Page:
Sinister feelings from Sinister

Sinister.jpgI know you’re probably wondering why I’m writing about a movie that’s been out for four years. I saw this movie from director Scott Derrickson in theaters back in 2012, but I was not a fan. This was a time in my life when I was adamantly against horror films that didn’t wrap everything up with a nice little bow at the end.  Yet, when Sinister 2 came out I still insisted on going to see it when it was in theaters.

I thoroughly enjoyed the second one.

The premise of the first Sinister is easy enough to understand. Ellison Oswald, played by Ethan Hawke, is a true crime novelist who moves his family to a home where a family was murdered in their backyard. In the attic Ellison discovers a box of film canisters and an old-school projector.

When he loads the film onto the projector and begins to watch he is confronted with gruesome movies of various family’s elaborate murders. Strange things begin to happen in the Oswald household, and Ellison soon discovers a demonic apparition in the films. When he contacts a demonology professor he is told that this apparition is a pagan deity known as Bughuul: the child eater.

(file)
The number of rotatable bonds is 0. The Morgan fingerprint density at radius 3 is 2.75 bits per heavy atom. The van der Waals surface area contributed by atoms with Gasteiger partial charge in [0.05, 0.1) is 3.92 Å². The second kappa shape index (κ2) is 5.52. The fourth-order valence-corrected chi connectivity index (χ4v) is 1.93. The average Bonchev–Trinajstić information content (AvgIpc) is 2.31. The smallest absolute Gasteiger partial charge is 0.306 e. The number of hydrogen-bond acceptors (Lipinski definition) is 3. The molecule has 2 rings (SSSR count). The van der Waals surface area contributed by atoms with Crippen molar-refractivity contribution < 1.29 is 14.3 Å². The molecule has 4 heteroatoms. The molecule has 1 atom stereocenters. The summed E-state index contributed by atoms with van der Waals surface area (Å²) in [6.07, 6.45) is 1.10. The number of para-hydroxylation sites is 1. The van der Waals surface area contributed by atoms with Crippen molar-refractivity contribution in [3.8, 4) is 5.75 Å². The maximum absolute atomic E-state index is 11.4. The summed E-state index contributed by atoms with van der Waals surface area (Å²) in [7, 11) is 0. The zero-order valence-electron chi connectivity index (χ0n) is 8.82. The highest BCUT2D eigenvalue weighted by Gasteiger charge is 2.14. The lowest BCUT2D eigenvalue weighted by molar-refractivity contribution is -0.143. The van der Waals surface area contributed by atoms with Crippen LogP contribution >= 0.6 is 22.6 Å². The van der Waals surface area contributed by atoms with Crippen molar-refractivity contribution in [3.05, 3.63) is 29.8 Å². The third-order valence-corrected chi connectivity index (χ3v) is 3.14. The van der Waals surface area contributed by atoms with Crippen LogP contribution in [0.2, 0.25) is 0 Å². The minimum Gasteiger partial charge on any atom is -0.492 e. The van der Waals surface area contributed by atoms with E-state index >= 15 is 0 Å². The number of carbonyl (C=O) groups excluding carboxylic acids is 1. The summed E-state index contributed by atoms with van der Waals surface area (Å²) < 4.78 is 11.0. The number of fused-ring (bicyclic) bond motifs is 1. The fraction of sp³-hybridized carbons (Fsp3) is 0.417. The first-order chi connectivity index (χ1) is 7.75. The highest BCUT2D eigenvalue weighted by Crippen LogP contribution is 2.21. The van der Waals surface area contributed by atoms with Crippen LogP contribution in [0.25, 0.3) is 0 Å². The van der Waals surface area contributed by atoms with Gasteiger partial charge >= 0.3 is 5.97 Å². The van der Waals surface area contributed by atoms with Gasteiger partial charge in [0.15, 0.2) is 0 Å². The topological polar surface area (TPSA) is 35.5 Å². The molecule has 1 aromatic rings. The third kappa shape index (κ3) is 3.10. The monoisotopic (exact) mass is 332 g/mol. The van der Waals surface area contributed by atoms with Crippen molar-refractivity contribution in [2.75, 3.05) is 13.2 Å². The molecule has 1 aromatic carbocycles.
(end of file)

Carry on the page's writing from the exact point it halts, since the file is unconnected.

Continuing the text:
When I first saw this, as I said, I was not pleased with the ending. Once I found out they were making a second film, however, I was much more at ease with the ending of the last one. It didn’t matter than things weren’t wrapped up because they expanded on the story even more.

What do you think about movies that set up for sequels that don’t come out for years? Does it annoy you too?

Sinister Wiki:

https://en.wikipedia.org/wiki/Sinister_(film)

Sinister IMDB: